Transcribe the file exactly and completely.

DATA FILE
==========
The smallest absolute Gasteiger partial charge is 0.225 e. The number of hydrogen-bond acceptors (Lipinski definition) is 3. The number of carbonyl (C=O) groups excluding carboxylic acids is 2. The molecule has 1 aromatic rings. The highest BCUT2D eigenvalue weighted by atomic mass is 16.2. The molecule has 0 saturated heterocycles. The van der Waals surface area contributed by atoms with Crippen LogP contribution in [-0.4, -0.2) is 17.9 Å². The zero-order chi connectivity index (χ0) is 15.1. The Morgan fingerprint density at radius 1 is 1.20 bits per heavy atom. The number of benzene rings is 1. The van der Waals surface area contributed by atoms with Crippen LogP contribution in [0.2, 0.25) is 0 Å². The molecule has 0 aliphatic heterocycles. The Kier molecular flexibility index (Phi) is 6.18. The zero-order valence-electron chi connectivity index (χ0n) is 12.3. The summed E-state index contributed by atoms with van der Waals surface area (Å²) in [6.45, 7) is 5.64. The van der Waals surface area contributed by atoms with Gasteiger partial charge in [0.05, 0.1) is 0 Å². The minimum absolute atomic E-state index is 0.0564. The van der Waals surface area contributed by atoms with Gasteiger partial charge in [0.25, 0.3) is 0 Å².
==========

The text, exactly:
The smallest absolute Gasteiger partial charge is 0.225 e. The number of hydrogen-bond acceptors (Lipinski definition) is 3. The number of carbonyl (C=O) groups excluding carboxylic acids is 2. The molecule has 1 aromatic rings. The highest BCUT2D eigenvalue weighted by atomic mass is 16.2. The molecule has 0 saturated heterocycles. The van der Waals surface area contributed by atoms with Crippen LogP contribution in [-0.4, -0.2) is 17.9 Å². The zero-order chi connectivity index (χ0) is 15.1. The Morgan fingerprint density at radius 1 is 1.20 bits per heavy atom. The number of benzene rings is 1. The van der Waals surface area contributed by atoms with Crippen LogP contribution in [0.2, 0.25) is 0 Å². The molecule has 0 aliphatic heterocycles. The Kier molecular flexibility index (Phi) is 6.18. The zero-order valence-electron chi connectivity index (χ0n) is 12.3. The summed E-state index contributed by atoms with van der Waals surface area (Å²) in [6.45, 7) is 5.64. The van der Waals surface area contributed by atoms with Gasteiger partial charge in [0.05, 0.1) is 0 Å². The minimum absolute atomic E-state index is 0.0564. The van der Waals surface area contributed by atoms with Gasteiger partial charge in [0.25, 0.3) is 0 Å².